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Character types according to Nancy Kress
Friday, November 30, 2012

In Writer’s Digest November/December 2012 there is a quite interesting article about character motivation.

According to Nancy Kress there are four types of characters:

  • Characters who never change.
  • Characters who does not change, but what they want change.
  • Characters who change, but their motivation remains.
  • Characters who change, and their motivation changes.

The first I thought was ridiculous. Of course a character must change. Then I read an example: James Bond. Oh la la. Well, I guess it can work with characters that do not change after all.

Jane Eyre (by Charlotte Brontë) is an example of the second type. I’ve never thought about it, but she is very much the same throughout the story.

The last two are of the kind I thought every character in any decent story was, but I must admit I was wrong. When I think about it even more, there are more stories where the character does not change, than those where he or she does. Most stories are not about inner conflicts, but outer.

I’ve written for movies so long that I’ve completely forgotten that there are plenty of more things to tell than just internal growth and insight. I think I’ve stepped onto an interesting path in my life when I started to write other things than movie scripts.

Elif Shafak: The politics of fiction
Thursday, November 29, 2012

Storyteller Elif Shafak from Turkey talks at TED about how stories can break barriers and reach over cultures.









Here is a link to the talk.

Wednesday exercise: Improvise a story to a photo
Wednesday, November 28, 2012


She had always heard that she should follow her dreams.

And she had.

But somehow no one saw what she saw in the old factory building. She saw her palace in disguise. Others saw nothing but a waste of money and transaction of a lunatic.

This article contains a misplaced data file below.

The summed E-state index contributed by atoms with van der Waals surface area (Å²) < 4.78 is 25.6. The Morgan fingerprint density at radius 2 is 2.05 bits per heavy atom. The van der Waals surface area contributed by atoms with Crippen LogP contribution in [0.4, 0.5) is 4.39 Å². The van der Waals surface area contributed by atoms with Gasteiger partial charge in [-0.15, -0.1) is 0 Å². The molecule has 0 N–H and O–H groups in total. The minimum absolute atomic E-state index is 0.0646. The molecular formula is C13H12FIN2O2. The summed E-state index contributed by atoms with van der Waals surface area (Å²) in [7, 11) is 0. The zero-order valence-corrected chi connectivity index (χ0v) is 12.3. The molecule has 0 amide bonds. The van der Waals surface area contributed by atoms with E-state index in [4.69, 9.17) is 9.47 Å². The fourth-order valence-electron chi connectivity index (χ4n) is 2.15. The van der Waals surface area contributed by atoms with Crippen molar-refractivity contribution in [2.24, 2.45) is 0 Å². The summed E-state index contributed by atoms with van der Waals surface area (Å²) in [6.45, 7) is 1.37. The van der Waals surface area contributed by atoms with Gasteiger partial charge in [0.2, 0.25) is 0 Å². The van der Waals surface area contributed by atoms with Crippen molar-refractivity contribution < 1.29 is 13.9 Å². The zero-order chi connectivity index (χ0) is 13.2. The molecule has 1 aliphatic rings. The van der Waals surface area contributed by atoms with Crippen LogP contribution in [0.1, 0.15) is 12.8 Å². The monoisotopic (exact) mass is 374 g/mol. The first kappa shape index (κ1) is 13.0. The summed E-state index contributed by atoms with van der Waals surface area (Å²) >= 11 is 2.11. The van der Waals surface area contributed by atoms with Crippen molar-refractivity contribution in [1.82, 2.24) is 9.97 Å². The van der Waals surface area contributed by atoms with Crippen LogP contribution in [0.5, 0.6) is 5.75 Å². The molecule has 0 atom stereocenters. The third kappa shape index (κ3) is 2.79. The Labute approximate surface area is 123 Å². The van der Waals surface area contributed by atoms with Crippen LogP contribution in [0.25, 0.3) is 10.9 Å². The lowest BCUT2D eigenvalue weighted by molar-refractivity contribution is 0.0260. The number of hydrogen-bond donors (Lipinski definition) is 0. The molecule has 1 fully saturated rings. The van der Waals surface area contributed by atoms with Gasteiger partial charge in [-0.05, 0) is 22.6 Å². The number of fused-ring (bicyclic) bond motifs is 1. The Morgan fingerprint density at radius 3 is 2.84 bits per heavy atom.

But this was her dream!

She wanted to clean the floors from all the debris and dust, mend the holes and move in. Yes, there would be work she would have to pay for, yes, she admitted that, but most things she could do herself. She wasn’t of the kind that gave up. She could take hard work.

And if she was out of running water for a while, she could live with that.

Somehow.

At least if it wasn’t in the middle of the winter, but then she could melt snow, she reminded herself.

If she had electricity that is.

That was one thing she could not fix herself. She wondered what it may cost to bring electricity back. It could not be that much, could it? There were wires there already, just to switch the power on, right?

She swept the floor with her broom. It was a beautiful wooden floor. A floor with a history. She just loved this place.

There were no radiators she noted.

She guessed the big old ovens had given them all the heat they needed. Did she dare to use them? She opened one of the hatches and screamed as a big rat jumped out and fled away. Guess she needed someone to check these things properly so she didn’t burn the place down by mistake.

And someone to get rid of the rats.

But then it would be her palace.

Photo by Ronny Ilvemo



This is a made-up story.
The photo has no other connection to this story than being an inspiration.
Click on the image for origin and artist.

Review: Character Mentor
Tuesday, November 27, 2012


Since I'm working on a graphic novel I felt it was about time I got myself a good book on how to draw humans in action. "Character Mentor" by Tom Bancroft turned out to be an excellent choice.

Just by browsing through it will give you plenty of useful advices just by looking at the illustrations.

Throughout the book the author points out the importance to use every detail to tell something. To do something about every single thing. The pose, the mouth, the eyes, the neck and even the eyebrows. You don't want your character to be boring and normal, but a character telling us something with its bare image on the page.